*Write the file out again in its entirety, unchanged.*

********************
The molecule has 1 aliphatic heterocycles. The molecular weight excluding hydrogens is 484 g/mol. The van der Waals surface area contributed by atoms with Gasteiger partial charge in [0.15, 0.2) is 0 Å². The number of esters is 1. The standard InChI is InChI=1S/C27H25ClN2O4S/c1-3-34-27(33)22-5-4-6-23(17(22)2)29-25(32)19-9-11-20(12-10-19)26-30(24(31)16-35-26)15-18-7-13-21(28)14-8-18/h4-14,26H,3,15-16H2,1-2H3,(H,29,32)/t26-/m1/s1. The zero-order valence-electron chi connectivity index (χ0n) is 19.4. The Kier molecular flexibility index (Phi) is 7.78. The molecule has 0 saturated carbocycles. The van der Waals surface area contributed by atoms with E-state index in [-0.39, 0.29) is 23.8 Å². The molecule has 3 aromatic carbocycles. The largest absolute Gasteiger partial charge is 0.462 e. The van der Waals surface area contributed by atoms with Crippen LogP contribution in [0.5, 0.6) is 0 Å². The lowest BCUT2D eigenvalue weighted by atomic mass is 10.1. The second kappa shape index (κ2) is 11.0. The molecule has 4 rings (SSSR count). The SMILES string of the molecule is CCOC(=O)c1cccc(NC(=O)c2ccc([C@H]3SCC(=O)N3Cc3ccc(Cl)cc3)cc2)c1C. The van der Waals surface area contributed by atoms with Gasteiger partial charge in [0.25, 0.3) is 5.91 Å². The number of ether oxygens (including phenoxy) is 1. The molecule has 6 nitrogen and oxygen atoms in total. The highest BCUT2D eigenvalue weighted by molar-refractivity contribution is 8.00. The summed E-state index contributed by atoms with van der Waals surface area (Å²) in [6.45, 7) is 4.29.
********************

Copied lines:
The molecule has 1 aliphatic heterocycles. The molecular weight excluding hydrogens is 484 g/mol. The van der Waals surface area contributed by atoms with Gasteiger partial charge in [0.15, 0.2) is 0 Å². The number of esters is 1. The standard InChI is InChI=1S/C27H25ClN2O4S/c1-3-34-27(33)22-5-4-6-23(17(22)2)29-25(32)19-9-11-20(12-10-19)26-30(24(31)16-35-26)15-18-7-13-21(28)14-8-18/h4-14,26H,3,15-16H2,1-2H3,(H,29,32)/t26-/m1/s1. The zero-order valence-electron chi connectivity index (χ0n) is 19.4. The Kier molecular flexibility index (Phi) is 7.78. The molecule has 0 saturated carbocycles. The van der Waals surface area contributed by atoms with E-state index in [-0.39, 0.29) is 23.8 Å². The molecule has 3 aromatic carbocycles. The largest absolute Gasteiger partial charge is 0.462 e. The van der Waals surface area contributed by atoms with Crippen LogP contribution in [0.5, 0.6) is 0 Å². The lowest BCUT2D eigenvalue weighted by atomic mass is 10.1. The second kappa shape index (κ2) is 11.0. The molecule has 4 rings (SSSR count). The SMILES string of the molecule is CCOC(=O)c1cccc(NC(=O)c2ccc([C@H]3SCC(=O)N3Cc3ccc(Cl)cc3)cc2)c1C. The van der Waals surface area contributed by atoms with Gasteiger partial charge in [0.25, 0.3) is 5.91 Å². The number of ether oxygens (including phenoxy) is 1. The molecule has 6 nitrogen and oxygen atoms in total. The highest BCUT2D eigenvalue weighted by molar-refractivity contribution is 8.00. The summed E-state index contributed by atoms with van der Waals surface area (Å²) in [6.45, 7) is 4.29.